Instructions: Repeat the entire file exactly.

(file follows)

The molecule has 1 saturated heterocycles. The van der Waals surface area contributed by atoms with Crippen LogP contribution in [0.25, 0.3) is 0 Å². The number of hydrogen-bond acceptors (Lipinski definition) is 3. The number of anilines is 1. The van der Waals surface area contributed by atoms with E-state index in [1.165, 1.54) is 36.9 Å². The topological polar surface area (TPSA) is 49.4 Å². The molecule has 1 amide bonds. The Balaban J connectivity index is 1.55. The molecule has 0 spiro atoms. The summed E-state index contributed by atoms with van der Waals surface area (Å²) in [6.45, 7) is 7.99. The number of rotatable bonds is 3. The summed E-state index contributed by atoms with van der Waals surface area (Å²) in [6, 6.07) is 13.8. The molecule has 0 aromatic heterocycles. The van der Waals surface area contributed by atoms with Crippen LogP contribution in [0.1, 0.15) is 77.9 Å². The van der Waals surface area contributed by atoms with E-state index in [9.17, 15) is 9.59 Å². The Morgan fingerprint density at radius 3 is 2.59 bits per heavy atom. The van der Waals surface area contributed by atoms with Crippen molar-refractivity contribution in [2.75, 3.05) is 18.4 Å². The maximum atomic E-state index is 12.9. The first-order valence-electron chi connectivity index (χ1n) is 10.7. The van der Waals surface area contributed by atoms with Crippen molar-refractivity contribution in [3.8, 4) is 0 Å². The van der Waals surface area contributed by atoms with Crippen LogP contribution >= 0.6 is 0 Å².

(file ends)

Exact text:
The molecule has 1 saturated heterocycles. The van der Waals surface area contributed by atoms with Crippen LogP contribution in [0.25, 0.3) is 0 Å². The number of hydrogen-bond acceptors (Lipinski definition) is 3. The number of anilines is 1. The van der Waals surface area contributed by atoms with E-state index in [1.165, 1.54) is 36.9 Å². The topological polar surface area (TPSA) is 49.4 Å². The molecule has 1 amide bonds. The Balaban J connectivity index is 1.55. The molecule has 0 spiro atoms. The summed E-state index contributed by atoms with van der Waals surface area (Å²) in [6.45, 7) is 7.99. The number of rotatable bonds is 3. The summed E-state index contributed by atoms with van der Waals surface area (Å²) in [6, 6.07) is 13.8. The molecule has 0 aromatic heterocycles. The van der Waals surface area contributed by atoms with Crippen LogP contribution in [0.1, 0.15) is 77.9 Å². The van der Waals surface area contributed by atoms with E-state index in [9.17, 15) is 9.59 Å². The Morgan fingerprint density at radius 3 is 2.59 bits per heavy atom. The van der Waals surface area contributed by atoms with Crippen molar-refractivity contribution in [2.75, 3.05) is 18.4 Å². The maximum atomic E-state index is 12.9. The first-order valence-electron chi connectivity index (χ1n) is 10.7. The van der Waals surface area contributed by atoms with Crippen molar-refractivity contribution in [3.8, 4) is 0 Å². The van der Waals surface area contributed by atoms with Crippen LogP contribution >= 0.6 is 0 Å².